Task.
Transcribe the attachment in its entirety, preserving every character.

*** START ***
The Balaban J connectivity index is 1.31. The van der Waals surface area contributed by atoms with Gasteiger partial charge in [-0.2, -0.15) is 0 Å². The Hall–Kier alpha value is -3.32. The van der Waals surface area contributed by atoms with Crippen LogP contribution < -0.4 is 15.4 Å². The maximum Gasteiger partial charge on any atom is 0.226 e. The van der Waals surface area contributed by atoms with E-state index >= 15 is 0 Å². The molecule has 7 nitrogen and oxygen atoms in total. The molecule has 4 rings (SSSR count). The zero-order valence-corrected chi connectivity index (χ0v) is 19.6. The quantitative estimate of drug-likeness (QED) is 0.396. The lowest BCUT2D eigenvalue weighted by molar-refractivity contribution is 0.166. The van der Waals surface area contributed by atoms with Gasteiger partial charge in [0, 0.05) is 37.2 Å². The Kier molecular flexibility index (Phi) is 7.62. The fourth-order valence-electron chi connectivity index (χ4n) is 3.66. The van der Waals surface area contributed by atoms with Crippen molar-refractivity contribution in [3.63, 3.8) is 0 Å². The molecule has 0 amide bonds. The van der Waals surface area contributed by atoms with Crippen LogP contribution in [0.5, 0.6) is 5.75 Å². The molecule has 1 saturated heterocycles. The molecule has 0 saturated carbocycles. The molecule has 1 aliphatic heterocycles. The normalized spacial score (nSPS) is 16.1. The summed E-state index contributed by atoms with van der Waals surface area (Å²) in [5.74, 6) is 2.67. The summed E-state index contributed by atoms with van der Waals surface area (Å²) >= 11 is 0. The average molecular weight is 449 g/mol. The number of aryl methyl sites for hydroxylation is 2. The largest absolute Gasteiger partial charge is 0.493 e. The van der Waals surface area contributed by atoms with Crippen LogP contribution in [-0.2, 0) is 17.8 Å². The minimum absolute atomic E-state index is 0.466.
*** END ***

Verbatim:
The Balaban J connectivity index is 1.31. The van der Waals surface area contributed by atoms with Gasteiger partial charge in [-0.2, -0.15) is 0 Å². The Hall–Kier alpha value is -3.32. The van der Waals surface area contributed by atoms with Crippen LogP contribution < -0.4 is 15.4 Å². The maximum Gasteiger partial charge on any atom is 0.226 e. The van der Waals surface area contributed by atoms with E-state index >= 15 is 0 Å². The molecule has 7 nitrogen and oxygen atoms in total. The molecule has 4 rings (SSSR count). The zero-order valence-corrected chi connectivity index (χ0v) is 19.6. The quantitative estimate of drug-likeness (QED) is 0.396. The lowest BCUT2D eigenvalue weighted by molar-refractivity contribution is 0.166. The van der Waals surface area contributed by atoms with Gasteiger partial charge in [0, 0.05) is 37.2 Å². The Kier molecular flexibility index (Phi) is 7.62. The fourth-order valence-electron chi connectivity index (χ4n) is 3.66. The van der Waals surface area contributed by atoms with Crippen molar-refractivity contribution in [3.63, 3.8) is 0 Å². The molecule has 0 amide bonds. The van der Waals surface area contributed by atoms with Crippen LogP contribution in [0.5, 0.6) is 5.75 Å². The molecule has 1 saturated heterocycles. The molecule has 0 saturated carbocycles. The molecule has 1 aliphatic heterocycles. The normalized spacial score (nSPS) is 16.1. The summed E-state index contributed by atoms with van der Waals surface area (Å²) in [5.74, 6) is 2.67. The summed E-state index contributed by atoms with van der Waals surface area (Å²) >= 11 is 0. The average molecular weight is 449 g/mol. The number of aryl methyl sites for hydroxylation is 2. The largest absolute Gasteiger partial charge is 0.493 e. The van der Waals surface area contributed by atoms with Crippen LogP contribution in [-0.2, 0) is 17.8 Å². The minimum absolute atomic E-state index is 0.466.